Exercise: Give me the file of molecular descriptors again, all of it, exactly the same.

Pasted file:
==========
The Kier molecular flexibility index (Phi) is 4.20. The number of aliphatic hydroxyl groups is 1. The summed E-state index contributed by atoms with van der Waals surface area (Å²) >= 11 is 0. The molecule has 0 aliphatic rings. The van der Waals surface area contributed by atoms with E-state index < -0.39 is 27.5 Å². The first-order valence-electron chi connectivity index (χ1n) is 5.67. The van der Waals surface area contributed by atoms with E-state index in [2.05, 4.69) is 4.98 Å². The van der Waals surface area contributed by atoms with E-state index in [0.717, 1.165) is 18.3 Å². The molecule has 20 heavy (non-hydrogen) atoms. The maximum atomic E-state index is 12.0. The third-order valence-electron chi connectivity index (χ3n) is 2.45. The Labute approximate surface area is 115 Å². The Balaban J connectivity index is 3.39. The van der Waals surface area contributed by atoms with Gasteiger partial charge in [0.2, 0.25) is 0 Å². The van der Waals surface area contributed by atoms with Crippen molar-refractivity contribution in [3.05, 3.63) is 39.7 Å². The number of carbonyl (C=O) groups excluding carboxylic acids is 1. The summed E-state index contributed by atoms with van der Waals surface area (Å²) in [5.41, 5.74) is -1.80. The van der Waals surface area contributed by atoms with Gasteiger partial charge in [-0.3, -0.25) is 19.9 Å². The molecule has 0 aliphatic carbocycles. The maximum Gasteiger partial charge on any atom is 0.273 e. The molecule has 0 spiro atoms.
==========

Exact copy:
The Kier molecular flexibility index (Phi) is 4.20. The number of aliphatic hydroxyl groups is 1. The summed E-state index contributed by atoms with van der Waals surface area (Å²) >= 11 is 0. The molecule has 0 aliphatic rings. The van der Waals surface area contributed by atoms with E-state index < -0.39 is 27.5 Å². The first-order valence-electron chi connectivity index (χ1n) is 5.67. The van der Waals surface area contributed by atoms with E-state index in [2.05, 4.69) is 4.98 Å². The van der Waals surface area contributed by atoms with E-state index in [0.717, 1.165) is 18.3 Å². The molecule has 20 heavy (non-hydrogen) atoms. The maximum atomic E-state index is 12.0. The third-order valence-electron chi connectivity index (χ3n) is 2.45. The Labute approximate surface area is 115 Å². The Balaban J connectivity index is 3.39. The van der Waals surface area contributed by atoms with Gasteiger partial charge in [0.2, 0.25) is 0 Å². The van der Waals surface area contributed by atoms with Crippen molar-refractivity contribution in [3.05, 3.63) is 39.7 Å². The number of carbonyl (C=O) groups excluding carboxylic acids is 1. The summed E-state index contributed by atoms with van der Waals surface area (Å²) in [5.41, 5.74) is -1.80. The van der Waals surface area contributed by atoms with Gasteiger partial charge in [-0.3, -0.25) is 19.9 Å². The molecule has 0 aliphatic carbocycles. The maximum Gasteiger partial charge on any atom is 0.273 e. The molecule has 0 spiro atoms.